The only viable solution had to achieve multiple goals at once. It had to permit Skillsoft to exit Chapter 11 quickly and allow signing of the merger agreement after emergence. It had to preserve the standalone restructuring as a fallback if the merger fell through, while also permitting the new shareholders of Skillsoft to receive a distribution of value that differed from what would be implied by their 96:4 equity splits. As an inter-creditor matter, it had to lock in a value floor and a timeline for executing a merger agreement. As a business matter, it had to provide Skillsoft with a stable platform for its selling season and a clear narrative that Skillsoft’s restructuring was complete. It also had to be acceptable to Churchill. In addition to all that, the solution had to minimise changes to the plan to maintain Skillsoft’s expedited timeline for emergence by August.
Skillsoft, the First Lien Group and the Crossover Group negotiated a solution. They would make one simple change to the standalone plan: instead of distributing one class of equity to first lien and second lien lenders, Skillsoft would distribute one class of equity to its first lien lenders, and a different class of equity to its second lien lenders.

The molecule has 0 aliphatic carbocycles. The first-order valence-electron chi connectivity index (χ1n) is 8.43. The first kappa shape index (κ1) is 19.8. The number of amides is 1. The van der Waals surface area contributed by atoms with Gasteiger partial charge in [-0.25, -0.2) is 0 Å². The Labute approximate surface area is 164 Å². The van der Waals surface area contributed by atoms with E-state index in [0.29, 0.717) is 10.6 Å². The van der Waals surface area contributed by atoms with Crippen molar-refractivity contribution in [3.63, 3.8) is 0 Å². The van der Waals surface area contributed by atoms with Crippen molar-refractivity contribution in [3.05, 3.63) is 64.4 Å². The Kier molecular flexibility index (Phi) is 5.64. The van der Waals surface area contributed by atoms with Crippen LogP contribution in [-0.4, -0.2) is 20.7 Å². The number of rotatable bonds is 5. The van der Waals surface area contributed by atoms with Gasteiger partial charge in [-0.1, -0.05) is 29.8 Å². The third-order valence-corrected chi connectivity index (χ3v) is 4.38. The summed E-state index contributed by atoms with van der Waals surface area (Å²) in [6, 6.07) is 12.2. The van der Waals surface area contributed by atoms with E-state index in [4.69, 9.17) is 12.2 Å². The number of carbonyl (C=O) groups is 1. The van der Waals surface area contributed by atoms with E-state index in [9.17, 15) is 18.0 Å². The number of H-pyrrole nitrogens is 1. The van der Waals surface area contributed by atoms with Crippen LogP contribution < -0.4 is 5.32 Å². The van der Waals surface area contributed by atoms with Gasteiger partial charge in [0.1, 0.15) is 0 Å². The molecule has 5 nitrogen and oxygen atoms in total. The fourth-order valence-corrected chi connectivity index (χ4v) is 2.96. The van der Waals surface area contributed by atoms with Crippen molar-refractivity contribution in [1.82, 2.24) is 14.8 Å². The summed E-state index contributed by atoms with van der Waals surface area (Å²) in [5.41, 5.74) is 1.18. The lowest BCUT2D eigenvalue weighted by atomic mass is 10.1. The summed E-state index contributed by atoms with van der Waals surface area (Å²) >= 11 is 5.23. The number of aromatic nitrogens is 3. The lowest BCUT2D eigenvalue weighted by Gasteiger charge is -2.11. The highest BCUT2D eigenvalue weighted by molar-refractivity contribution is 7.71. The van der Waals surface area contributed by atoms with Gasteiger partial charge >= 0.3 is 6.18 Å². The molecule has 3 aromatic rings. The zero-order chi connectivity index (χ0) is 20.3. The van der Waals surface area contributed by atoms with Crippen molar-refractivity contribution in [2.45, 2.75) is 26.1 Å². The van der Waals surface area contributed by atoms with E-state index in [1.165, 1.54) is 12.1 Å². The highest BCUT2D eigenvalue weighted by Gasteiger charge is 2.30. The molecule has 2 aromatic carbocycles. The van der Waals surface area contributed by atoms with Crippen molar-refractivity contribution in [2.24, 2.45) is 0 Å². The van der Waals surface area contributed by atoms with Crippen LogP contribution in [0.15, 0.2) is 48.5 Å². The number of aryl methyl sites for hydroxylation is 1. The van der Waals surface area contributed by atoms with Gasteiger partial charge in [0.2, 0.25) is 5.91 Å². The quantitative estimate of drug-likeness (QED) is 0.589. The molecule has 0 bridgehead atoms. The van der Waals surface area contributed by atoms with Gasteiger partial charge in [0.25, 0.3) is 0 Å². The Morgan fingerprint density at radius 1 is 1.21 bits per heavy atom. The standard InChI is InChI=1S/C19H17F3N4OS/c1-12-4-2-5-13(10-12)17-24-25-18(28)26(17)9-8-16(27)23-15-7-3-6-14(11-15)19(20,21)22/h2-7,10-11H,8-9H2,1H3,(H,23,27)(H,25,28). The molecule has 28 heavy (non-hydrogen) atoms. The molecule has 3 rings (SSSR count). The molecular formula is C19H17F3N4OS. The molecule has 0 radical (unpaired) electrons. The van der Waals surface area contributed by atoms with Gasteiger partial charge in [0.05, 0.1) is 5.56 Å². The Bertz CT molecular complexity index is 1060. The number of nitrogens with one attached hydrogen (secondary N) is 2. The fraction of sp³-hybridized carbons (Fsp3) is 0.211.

In this way, the organisational documents of Skillsoft’s post-emergence holding company (Newco) could be written to require that the creditors receive the agreed distributions if the sale to Churchill completed on the terms that had been agreed between the creditors. First lien lenders, who would become Class A shareholders, would receive cash, debt and equity. Second lien lenders, who would become Class B shareholders, would receive equity only.
Some finer points had to be drafted into the Chapter 11 plan and its ancillary documents. The plan provided that the Class A and Class B shares would collapse into one class of shares if a ‘Favored Sale’ did not reach certain milestones for signing of the merger agreement and closing the transaction. The concept of a ‘Favored Sale’ was limited to a sale to Churchill on the monetary terms that the creditors had agreed to accept, namely: